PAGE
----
Before Michelle Obama gave her "I love my country" speech last night during the Democratic National Convention, she was a guest on Oprah Winfrey's XM channel.

Appearing on the channel's The Gayle King Show, the wife of the presumptive Democratic presidential nominee spoke about her husband, her daughters, and her role in the selection of her husband's running mate.

The interview took place just hours before she took the stage, and XM parent Sirius XM Radio (NASDAQ:SIRI) was all over the opportunity.

Shortly after the interview ended, Sirius XM issued a press release with choice quotes like, "Barack has not disappointed me once in the 20 years or more that I've known him. Not once." It also let its media rivals know that the audio would be available on request.

In short, satellite radio is going to milk this election for all it can. A press release last week detailed Sirius' around-the-clock programming from the convention floor in Denver. One Sirius channel is covering the convention in Spanish.

Rest easy, Republicans. Sirius XM is truly bipartisan here. It will pack things up and roll over to cover the Republican National Convention in Minneapolis-Saint Paul next month.

This is the kind of coverage that will make satellite radio a force. Yes, terrestrial radio has limited content that panders to the left and the right, but it will never offer the intense coverage that a premium radio provider with hundreds of channels at its disposal can achieve.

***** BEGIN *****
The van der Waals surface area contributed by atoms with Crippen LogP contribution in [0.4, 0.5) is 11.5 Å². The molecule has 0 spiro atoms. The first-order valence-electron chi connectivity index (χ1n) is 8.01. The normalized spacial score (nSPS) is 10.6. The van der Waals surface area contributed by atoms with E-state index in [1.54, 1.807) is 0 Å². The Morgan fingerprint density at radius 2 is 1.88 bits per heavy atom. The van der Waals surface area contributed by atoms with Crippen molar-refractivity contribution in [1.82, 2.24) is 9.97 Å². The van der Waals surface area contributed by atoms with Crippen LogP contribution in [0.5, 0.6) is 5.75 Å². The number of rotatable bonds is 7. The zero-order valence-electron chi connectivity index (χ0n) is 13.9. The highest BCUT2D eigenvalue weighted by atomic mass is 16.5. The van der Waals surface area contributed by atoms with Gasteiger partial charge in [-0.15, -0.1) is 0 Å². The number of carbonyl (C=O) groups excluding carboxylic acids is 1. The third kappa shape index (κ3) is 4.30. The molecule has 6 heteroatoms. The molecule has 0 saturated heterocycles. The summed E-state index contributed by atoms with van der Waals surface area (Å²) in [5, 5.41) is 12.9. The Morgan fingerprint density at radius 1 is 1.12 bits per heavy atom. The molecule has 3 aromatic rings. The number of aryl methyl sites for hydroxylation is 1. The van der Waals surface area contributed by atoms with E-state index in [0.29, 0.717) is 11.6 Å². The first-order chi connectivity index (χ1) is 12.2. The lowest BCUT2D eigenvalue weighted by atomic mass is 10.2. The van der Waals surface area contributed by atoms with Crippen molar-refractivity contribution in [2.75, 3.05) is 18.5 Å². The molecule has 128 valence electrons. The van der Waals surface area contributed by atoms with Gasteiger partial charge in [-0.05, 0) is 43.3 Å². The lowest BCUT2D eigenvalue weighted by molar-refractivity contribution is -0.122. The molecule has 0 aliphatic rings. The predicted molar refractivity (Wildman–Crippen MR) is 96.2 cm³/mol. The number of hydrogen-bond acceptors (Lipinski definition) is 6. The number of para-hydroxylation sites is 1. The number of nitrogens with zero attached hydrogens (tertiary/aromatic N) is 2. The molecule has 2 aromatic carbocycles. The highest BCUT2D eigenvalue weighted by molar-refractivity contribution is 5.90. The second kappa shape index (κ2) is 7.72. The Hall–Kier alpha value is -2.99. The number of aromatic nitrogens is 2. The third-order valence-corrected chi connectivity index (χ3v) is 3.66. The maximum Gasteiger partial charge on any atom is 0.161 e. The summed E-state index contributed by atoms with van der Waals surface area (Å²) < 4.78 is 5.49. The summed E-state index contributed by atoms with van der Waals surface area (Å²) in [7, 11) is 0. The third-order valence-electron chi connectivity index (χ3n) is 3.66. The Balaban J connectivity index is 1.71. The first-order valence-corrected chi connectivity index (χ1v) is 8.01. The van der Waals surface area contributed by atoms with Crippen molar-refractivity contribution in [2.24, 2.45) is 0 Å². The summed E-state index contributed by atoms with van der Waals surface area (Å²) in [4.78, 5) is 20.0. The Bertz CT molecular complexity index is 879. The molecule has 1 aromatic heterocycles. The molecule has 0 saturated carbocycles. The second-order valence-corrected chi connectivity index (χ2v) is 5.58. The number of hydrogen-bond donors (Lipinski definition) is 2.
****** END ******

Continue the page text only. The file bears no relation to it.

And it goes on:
Does anyone remember DirecTV (NYSE:DTV) before it landed NFL Sunday Ticket? This is the election that could put Sirius XM on the map.

Yes, of course it's on the map already. The two companies combined to watch over 18.6 million subscribers. That's not chump change. That is more accounts than seemingly successful monthly subscription services like Netflix (NASDAQ:NFLX), TiVo (NASDAQ:TIVO), and even Research In Motion's (NASDAQ:RIMM) BlackBerry.

However, the market is still skeptical on satellite radio's retention power, since its first wave of subscribers is just now starting to move to second cars with factory-installed satellite radio receivers.

Magnetic programming is the key to lowering churn and locking in premium radio subscribers. If you really think this election is just about Obama and McCain, you're missing the Sirius opportunity. Thankfully, satellite radio isn't missing it.

Here are some other Sirius XM Radio programming notes:

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Longtime Fool contributor Rick Munarriz is such a big satellite radio fan that he subscribes to both XM and Sirius. He does not own shares in any of the companies in this story, save for Netflix. He is a member of the Rule Breakers analytical team, seeking out the next great growth stock early in its defiance. The Fool has a disclosure policy.